Due to the fact that some of our members are into Tissue culture and have extensive experience with it, there´s quite a few postings about it and how to do it right. Also, there´s many posts about other plant hormones that can be useful, e.g. BAP, GA-3 Gibberellic Acid, etc. All of these can be very useful if you know how to use them.

Trichocereus Facebook Pests and Disease Treatments

If your Trichocereus plants are sick, you can find answers about the pests and diseases that affect them in our group. We have threads about pretty much everything that can infect or attack a Tricho, for example Thrips, Root mealies, Fungus gnats, Nematodes, Bugs, Slugs, Snails, Virus infections like Tobacco Mosaic Virus and other viruses, Witches broom disease, etc

DNA Testing on the genus Trichocereus

During the last year, some of our members started organizing DNA testing on plants from the genus Trichocereus and we´ll try to bring in some of the results that we´ll hopefully have during the next years into my upcoming book THE GENUS TRICHOCEREUS. We´ll try to conduct tests on some of the rare species like Trichocereus orurensis, Trichocereus uyupampensis, Trichocereus riomizquensis, etc, to find out if they deserve to be seen as correct and sepparate names or not.

Insight into the production process of the books we make

I am posting regular updates about the book production process in our Facebook group, and pretty much all of the content and photos are shown there as well. If you enjoy the Trichocereus and Echinopsis books that we make, feel free to join our group to see how we´re making them.

Lots of colored flower hybrids and beautiful clones

We have lots of professional breeders in our midst, which is why there´s regular photos of beautiful Trichocereus, Echinopsis or Lobivia flowers to be seen in our group. There´s lots of unique and amazing hybrids like Flying Saucer, Orange California, Wörlitz, First Light, some of the MEX hybrids, hybrids like SUNNY and other hybrids like HELLFIRE, GOLDFISCH, ETC, lots of rare Pseudolobivia and Lobivia hybrids from Thailand and Asia such as BIT, BIV and all the other cool hybrid.s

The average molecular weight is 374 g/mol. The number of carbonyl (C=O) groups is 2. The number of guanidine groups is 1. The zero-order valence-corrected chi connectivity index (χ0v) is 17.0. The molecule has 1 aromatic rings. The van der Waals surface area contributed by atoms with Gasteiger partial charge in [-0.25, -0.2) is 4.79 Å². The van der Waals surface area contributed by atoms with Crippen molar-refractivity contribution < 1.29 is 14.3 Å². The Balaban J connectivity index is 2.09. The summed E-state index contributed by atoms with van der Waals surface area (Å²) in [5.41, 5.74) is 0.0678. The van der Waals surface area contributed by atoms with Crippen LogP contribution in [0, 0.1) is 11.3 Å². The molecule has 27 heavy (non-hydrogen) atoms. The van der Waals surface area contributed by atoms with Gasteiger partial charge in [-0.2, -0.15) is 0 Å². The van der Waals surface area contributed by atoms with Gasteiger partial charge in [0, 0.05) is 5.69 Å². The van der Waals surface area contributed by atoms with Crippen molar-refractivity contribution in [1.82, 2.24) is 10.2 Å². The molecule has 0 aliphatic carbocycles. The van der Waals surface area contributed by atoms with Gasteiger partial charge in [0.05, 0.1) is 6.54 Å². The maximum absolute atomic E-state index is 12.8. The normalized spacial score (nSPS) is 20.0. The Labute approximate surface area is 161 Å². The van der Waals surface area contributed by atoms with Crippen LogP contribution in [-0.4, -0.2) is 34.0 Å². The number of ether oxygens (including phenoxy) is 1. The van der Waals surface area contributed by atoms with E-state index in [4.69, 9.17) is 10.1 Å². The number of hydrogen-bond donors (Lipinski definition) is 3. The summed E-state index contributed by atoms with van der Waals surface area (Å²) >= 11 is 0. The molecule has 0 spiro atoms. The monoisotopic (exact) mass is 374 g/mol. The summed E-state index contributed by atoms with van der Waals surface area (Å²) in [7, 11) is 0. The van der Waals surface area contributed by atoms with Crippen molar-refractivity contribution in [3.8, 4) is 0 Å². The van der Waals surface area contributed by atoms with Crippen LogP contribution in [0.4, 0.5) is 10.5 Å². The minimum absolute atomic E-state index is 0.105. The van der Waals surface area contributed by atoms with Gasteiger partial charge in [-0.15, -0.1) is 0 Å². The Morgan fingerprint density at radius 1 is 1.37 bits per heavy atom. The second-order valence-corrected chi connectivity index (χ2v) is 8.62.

So yeah, I hope I could give you a small preview of our group and how amazing it is. 😉 Hope to see you soon in our Facebook group.

Join: https://facebook.com/groups/trichocereus

Also make sure to join the newsletter at trichocereus.net/newsletter or follow us on Instagram.

Trichocereus Australia: Photos of an amazing collection

This amazing Trichocereus Australia collection can be found in a private garden in Australia. We were given the chance to show this beautiful collection here on our site and I am proud to have it. All photos: Simon Maddern

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Trichocereus 22528402 10156241104738701 6173396643752157643 n
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Trichocereus 25151961 10156243371528701 8128977315526332802 n
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Trichocereus 27657357 10156243372548701 2722262186241456126 n
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Trichocereus 27749956 10156243372973701 5025986063997363004 n
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Trichocereus 27332710 10156241084768701 5519924690554135739 n
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Trichocereus 27750625 10156242850008701 6888316129321897566 n
Trichocereus 27459460 10156242850053701 6287515175858511284 n
Trichocereus 27540719 10156242850273701 8643043845574044682 n

Rosei 2 Trichocereus peruvianus Echinopsis